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TherapistMarryAnn, Therapist
Category: Mental Health
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Experience:  Over 20 years experience specializing in anxiety, depression, drug and alcohol, and relationship issues.
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My partner, female, going through Menopause (shes 53) works

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My partner, female, going through Menopause (she's 53) works hard, has been doing the work of 2 people at work (she's in health and safety in hospitals facilities). She was taken to hospital and is now home. Her symptoms are of stock anxiety/stress. She is being tested for hyperthyroidism this week just in case and is on pills for high b.p. My question is what can I do to best support her? She gets palpitations if stressed (even by playing a computer game).

Hi, I'd like to help you with your question.


It sounds like you are doing some very nice things for her. Is she upset about how you are caring for her? If she does not like it then you may want to change it, but to me it sounds just right.


If you feel you want to do more, you can educate yourself on the problems she is having right now so you can help her further. Whatever you can learn about her conditions will help her make better choices about her care and possibly help her relax more. In almost all situations, when a person can educate themselves about what is happening to them, they feel more in control and less anxious about their circumstances.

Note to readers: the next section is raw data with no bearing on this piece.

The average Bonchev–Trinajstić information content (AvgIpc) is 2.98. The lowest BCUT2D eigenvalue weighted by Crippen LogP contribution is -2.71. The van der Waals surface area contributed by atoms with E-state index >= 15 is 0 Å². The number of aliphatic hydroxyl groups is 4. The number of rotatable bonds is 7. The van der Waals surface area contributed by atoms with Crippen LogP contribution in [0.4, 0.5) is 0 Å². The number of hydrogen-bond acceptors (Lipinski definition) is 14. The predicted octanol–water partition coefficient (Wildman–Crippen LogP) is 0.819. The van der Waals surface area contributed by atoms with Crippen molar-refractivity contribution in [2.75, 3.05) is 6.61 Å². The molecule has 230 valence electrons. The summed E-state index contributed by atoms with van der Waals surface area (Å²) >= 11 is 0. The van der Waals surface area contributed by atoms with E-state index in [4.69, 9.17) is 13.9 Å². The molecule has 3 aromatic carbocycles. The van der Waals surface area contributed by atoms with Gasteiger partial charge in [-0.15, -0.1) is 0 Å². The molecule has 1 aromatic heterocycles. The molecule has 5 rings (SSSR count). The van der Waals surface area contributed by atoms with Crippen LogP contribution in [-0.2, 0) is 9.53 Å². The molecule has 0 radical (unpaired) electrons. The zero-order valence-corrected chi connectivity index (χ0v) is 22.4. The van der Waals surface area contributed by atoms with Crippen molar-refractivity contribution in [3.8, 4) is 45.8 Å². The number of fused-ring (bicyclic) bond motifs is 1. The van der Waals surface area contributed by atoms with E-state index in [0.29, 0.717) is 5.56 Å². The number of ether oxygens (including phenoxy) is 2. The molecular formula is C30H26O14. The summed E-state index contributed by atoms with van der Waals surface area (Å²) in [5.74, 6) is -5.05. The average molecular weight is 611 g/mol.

Here are some resources to help you get started:


The Cleveland Clinic Guide to Menopause (Cleveland Clinic Guides) by Holly Thacker


A Woman's Guide to Menopause and Perimenopause (Yale University Press Health & Wellness) by Mary Jane Minkin M.D. and Carol V. Wright Ph.D.


The Relaxation & Stress Reduction Workbook (New Harbinger Self-Help Workbook) by XXXXX XXXXX, XXXXX Robbins Eshelman, Matthew McKay and Patrick Fanning


So Stressed: The Ultimate Stress-Relief Plan for Women by Stephanie McClellan M.D. and Beth Hamilton M.D.


What Your Doctor May Not Tell You About(TM): Hypertension: The Revolutionary Nutrition and Lifestyle Program to Help Fight High Blood Pressure by Mark C. Houston, Barry Fox and Nadine Taylor


You can find these books on or your local library may have them for you.


If you find that she is not improving after a few months, talk with her about seeing a counselor. She can speak to her doctor about a referral or search on line at


Keep up what you are doing. It's wonderful that she has someone like you to be there for her. With the support you are providing, she should work through this stressful time just fine.


I hope this has helped,


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